I miss my father a lot. He died of a heart attack while scuba diving over 20 years ago. I was 31 years old. It was way too soon for me to lose him. I doubt there is a day I don’t think about him.
I needed him then, but I need him now even more. I have some questions I need to ask him, but he is not here to ask.
After my father died, a business associate of his said to me, “Your father died without enemies. For a man as wildly successful as your father, I can’t think of a higher compliment.” That has been a comfort to me over the years. I pray the same could be said of his children. He was honest, fair and generous to a fault. Rare qualities.
Near the time of the funeral, a boyhood friend of my father asked me, “Did he ever tell you about the time he laid down his Harley?” He went on to tell me about my father’s motorcycle accident that Dad never got around to telling me about. That explained why he would never allow me to ride a motorcycle on the street. We had a motorcycle that I was able to ride on the ranch, but never on the road. He protected me.
He cared patiently for my mother while she suffered with multiple sclerosis for 20 years. He taught me patience and tenderness where it really counts.
He taught me how to ride, care for and love horses when I was a young boy. He played eight tracks of Johnny Cash and the Sons of the Pioneers and Frankie Lane. He took me snow skiing when I was only 6 years old. He loved to laugh every day, and he taught me how important it was to see the humor in everything. He taught me to always look things up in the dictionary and encyclopedia if I didn’t know what a word meant or if I was unfamiliar with a topic. In fact, he bought me my very own set of encyclopedias when I was 8 or 9 years old (Britannica Junior). Without him really trying to pass these things on, all the things he took the time to teach me have meant something to me my whole life.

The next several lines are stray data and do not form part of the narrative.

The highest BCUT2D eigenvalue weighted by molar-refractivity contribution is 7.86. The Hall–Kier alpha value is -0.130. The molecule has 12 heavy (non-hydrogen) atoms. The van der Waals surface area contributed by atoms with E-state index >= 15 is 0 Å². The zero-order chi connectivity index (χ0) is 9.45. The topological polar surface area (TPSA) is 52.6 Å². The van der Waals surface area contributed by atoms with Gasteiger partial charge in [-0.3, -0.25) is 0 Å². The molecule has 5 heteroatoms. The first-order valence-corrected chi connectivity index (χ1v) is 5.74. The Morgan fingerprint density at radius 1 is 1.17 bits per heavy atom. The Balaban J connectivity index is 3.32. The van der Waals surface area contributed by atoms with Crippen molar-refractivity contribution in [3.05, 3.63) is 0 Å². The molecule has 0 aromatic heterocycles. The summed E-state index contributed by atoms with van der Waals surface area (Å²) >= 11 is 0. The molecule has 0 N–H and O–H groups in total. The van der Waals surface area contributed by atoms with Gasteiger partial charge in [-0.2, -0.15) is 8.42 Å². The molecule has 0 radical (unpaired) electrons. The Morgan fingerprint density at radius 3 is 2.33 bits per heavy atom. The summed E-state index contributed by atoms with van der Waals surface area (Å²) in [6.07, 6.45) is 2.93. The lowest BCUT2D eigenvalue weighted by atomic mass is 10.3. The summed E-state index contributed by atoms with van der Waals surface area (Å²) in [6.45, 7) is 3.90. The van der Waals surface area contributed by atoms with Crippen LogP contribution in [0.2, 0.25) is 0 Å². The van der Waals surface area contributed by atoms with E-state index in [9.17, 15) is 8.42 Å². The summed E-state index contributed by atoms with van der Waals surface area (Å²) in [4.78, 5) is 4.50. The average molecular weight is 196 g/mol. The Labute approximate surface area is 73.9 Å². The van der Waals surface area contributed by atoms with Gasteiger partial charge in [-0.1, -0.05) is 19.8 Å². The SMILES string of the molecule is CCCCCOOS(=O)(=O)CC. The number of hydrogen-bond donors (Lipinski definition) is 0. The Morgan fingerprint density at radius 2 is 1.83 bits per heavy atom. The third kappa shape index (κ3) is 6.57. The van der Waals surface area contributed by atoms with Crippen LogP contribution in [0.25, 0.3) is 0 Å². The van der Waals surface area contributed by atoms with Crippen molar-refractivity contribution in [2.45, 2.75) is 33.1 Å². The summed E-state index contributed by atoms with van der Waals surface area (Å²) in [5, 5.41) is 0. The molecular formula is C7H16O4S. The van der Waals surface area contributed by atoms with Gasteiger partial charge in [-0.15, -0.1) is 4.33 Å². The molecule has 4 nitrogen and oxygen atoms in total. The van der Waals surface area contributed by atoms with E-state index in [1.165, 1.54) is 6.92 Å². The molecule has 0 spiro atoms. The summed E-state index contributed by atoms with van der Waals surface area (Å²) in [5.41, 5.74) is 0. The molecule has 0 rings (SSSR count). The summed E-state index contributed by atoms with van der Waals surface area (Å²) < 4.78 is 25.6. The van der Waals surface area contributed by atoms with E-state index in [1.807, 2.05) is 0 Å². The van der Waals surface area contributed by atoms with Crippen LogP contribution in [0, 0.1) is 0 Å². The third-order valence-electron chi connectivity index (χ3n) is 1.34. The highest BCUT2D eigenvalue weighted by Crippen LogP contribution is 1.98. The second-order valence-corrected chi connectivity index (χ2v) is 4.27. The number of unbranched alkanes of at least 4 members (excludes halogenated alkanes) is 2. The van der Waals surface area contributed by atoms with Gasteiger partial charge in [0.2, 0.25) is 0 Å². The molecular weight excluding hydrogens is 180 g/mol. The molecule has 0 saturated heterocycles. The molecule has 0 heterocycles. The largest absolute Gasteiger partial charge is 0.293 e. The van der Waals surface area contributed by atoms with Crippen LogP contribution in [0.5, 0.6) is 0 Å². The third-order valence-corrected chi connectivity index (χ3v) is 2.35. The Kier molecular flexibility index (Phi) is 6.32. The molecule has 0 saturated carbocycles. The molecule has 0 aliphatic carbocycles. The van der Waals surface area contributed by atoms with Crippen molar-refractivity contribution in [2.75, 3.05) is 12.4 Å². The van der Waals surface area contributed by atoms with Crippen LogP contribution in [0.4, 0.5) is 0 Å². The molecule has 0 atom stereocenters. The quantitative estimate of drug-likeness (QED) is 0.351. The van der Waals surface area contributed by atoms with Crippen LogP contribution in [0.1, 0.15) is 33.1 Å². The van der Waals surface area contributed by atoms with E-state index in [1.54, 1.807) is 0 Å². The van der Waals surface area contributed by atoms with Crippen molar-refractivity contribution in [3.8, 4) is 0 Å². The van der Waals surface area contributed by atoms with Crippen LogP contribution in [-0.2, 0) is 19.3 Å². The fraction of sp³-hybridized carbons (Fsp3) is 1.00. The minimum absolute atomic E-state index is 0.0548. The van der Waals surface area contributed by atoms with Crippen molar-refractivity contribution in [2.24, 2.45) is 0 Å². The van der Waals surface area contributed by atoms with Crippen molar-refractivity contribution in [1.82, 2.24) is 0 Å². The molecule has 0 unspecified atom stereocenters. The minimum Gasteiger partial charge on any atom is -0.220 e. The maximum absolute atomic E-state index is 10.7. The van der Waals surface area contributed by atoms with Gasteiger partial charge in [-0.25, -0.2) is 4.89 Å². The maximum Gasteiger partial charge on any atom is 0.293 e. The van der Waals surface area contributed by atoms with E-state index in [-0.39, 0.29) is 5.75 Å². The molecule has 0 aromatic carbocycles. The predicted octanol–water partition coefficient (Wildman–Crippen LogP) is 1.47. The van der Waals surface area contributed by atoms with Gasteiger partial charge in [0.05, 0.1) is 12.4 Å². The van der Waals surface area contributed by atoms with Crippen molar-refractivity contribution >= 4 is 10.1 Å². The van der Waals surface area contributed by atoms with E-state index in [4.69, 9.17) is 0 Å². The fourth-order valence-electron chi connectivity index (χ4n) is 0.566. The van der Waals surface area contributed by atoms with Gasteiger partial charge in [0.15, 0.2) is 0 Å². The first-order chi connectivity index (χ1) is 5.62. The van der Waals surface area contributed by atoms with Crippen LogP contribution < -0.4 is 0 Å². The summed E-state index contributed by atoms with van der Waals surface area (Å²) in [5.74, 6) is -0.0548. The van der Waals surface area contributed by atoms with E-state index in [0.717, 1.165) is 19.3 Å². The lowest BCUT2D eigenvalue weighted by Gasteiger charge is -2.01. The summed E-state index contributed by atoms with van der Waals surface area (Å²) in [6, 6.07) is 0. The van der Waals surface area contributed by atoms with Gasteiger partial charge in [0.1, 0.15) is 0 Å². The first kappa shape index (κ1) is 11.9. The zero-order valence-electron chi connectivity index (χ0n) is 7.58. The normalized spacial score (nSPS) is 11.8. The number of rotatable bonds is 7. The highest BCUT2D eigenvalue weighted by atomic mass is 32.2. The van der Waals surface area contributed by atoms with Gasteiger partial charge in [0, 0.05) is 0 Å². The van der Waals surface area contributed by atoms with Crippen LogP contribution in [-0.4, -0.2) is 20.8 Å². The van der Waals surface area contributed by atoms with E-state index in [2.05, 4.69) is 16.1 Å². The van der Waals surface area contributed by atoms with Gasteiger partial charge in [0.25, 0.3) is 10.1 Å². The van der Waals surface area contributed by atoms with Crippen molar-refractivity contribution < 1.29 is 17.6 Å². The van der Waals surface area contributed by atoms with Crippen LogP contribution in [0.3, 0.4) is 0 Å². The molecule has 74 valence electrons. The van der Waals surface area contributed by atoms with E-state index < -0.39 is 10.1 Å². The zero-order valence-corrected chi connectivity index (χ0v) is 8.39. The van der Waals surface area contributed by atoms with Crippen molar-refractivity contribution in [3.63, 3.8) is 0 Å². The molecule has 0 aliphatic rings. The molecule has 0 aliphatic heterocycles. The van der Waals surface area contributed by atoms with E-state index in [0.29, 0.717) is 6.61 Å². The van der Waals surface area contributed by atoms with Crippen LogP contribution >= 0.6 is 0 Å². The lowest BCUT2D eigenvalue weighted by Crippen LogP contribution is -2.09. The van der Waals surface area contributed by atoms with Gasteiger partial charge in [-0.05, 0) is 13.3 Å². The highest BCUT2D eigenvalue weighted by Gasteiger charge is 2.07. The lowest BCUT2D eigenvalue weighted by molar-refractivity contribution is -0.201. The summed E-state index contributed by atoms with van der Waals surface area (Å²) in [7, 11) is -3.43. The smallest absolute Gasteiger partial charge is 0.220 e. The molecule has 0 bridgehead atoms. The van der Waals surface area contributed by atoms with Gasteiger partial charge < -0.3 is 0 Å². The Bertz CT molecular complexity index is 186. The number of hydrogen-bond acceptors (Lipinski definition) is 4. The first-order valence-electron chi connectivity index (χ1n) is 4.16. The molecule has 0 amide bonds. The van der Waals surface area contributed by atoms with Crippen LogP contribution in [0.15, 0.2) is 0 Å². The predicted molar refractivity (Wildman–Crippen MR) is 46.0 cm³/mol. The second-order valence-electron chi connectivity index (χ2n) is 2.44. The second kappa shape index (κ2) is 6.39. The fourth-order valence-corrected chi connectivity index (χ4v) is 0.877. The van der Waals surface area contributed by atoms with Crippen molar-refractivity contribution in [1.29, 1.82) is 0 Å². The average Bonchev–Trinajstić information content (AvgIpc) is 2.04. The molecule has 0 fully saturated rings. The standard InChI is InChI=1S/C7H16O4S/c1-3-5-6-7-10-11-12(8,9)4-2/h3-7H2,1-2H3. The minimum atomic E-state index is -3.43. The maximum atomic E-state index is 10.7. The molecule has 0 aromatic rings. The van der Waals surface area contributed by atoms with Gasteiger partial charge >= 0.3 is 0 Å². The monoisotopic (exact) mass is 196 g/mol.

He used to say to me, “It doesn’t matter so much what you are as who you are.” It took me a lot of years to figure out what that one meant. He also used to say, “I’ll give you something to cry about!” And he often did do something if I didn’t stop crying—something I did a little too often when I was a boy.
In spite of his mistakes and quirks, I love him and miss him dearly. In fact, I think I love him more because of his quirks and mistakes.
Dad, thank you for being you and teaching me the difference between a good man, an average man, and a great man.
If your father is still alive, you are blessed. You still have the opportunity,
in this life, to thank him for the good things he has done or to reconcile
your disappointments. Whatever your relationship with your father, God placed him there so you could help each other, no matter the good or bad things either of you have done in your life. May you have the courage to speak your mind and heart to him this Father’s Day.